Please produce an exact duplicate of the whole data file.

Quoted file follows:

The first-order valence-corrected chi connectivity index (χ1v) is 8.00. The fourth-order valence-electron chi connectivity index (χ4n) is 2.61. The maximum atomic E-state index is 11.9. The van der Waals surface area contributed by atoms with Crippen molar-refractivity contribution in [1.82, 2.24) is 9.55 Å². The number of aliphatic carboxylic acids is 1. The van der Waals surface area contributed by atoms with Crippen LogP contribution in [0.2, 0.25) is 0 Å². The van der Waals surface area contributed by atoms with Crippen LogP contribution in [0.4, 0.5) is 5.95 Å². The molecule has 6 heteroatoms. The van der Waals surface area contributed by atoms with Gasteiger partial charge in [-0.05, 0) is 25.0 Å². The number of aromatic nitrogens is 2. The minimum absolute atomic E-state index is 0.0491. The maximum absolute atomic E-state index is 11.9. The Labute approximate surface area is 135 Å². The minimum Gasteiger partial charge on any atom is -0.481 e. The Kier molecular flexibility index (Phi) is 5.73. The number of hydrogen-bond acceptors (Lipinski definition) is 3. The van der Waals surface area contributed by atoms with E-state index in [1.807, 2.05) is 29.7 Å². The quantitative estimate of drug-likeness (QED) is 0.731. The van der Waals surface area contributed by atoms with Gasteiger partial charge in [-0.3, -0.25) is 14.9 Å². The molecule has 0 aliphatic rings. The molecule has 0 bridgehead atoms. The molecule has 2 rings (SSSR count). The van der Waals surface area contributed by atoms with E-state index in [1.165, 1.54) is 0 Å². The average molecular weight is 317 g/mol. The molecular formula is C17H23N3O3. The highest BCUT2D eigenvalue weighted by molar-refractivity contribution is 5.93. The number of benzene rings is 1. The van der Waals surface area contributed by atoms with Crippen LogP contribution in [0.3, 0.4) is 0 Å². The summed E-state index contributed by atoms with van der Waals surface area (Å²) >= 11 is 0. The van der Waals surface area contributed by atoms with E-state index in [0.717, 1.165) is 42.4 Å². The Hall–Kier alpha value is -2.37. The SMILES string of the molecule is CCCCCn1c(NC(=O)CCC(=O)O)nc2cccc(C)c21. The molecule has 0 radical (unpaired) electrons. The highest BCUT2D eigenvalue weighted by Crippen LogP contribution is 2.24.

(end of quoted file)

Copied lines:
The first-order valence-corrected chi connectivity index (χ1v) is 8.00. The fourth-order valence-electron chi connectivity index (χ4n) is 2.61. The maximum atomic E-state index is 11.9. The van der Waals surface area contributed by atoms with Crippen molar-refractivity contribution in [1.82, 2.24) is 9.55 Å². The number of aliphatic carboxylic acids is 1. The van der Waals surface area contributed by atoms with Crippen LogP contribution in [0.2, 0.25) is 0 Å². The van der Waals surface area contributed by atoms with Crippen LogP contribution in [0.4, 0.5) is 5.95 Å². The molecule has 6 heteroatoms. The van der Waals surface area contributed by atoms with Gasteiger partial charge in [-0.05, 0) is 25.0 Å². The number of aromatic nitrogens is 2. The minimum absolute atomic E-state index is 0.0491. The maximum absolute atomic E-state index is 11.9. The Labute approximate surface area is 135 Å². The minimum Gasteiger partial charge on any atom is -0.481 e. The Kier molecular flexibility index (Phi) is 5.73. The number of hydrogen-bond acceptors (Lipinski definition) is 3. The van der Waals surface area contributed by atoms with E-state index in [1.807, 2.05) is 29.7 Å². The quantitative estimate of drug-likeness (QED) is 0.731. The van der Waals surface area contributed by atoms with Gasteiger partial charge in [-0.3, -0.25) is 14.9 Å². The molecule has 0 aliphatic rings. The molecule has 0 bridgehead atoms. The molecule has 2 rings (SSSR count). The van der Waals surface area contributed by atoms with E-state index in [1.165, 1.54) is 0 Å². The average molecular weight is 317 g/mol. The molecular formula is C17H23N3O3. The highest BCUT2D eigenvalue weighted by molar-refractivity contribution is 5.93. The number of benzene rings is 1. The van der Waals surface area contributed by atoms with Crippen LogP contribution in [0.3, 0.4) is 0 Å². The summed E-state index contributed by atoms with van der Waals surface area (Å²) >= 11 is 0. The van der Waals surface area contributed by atoms with E-state index in [0.717, 1.165) is 42.4 Å². The Hall–Kier alpha value is -2.37. The SMILES string of the molecule is CCCCCn1c(NC(=O)CCC(=O)O)nc2cccc(C)c21. The molecule has 0 radical (unpaired) electrons. The highest BCUT2D eigenvalue weighted by Crippen LogP contribution is 2.24.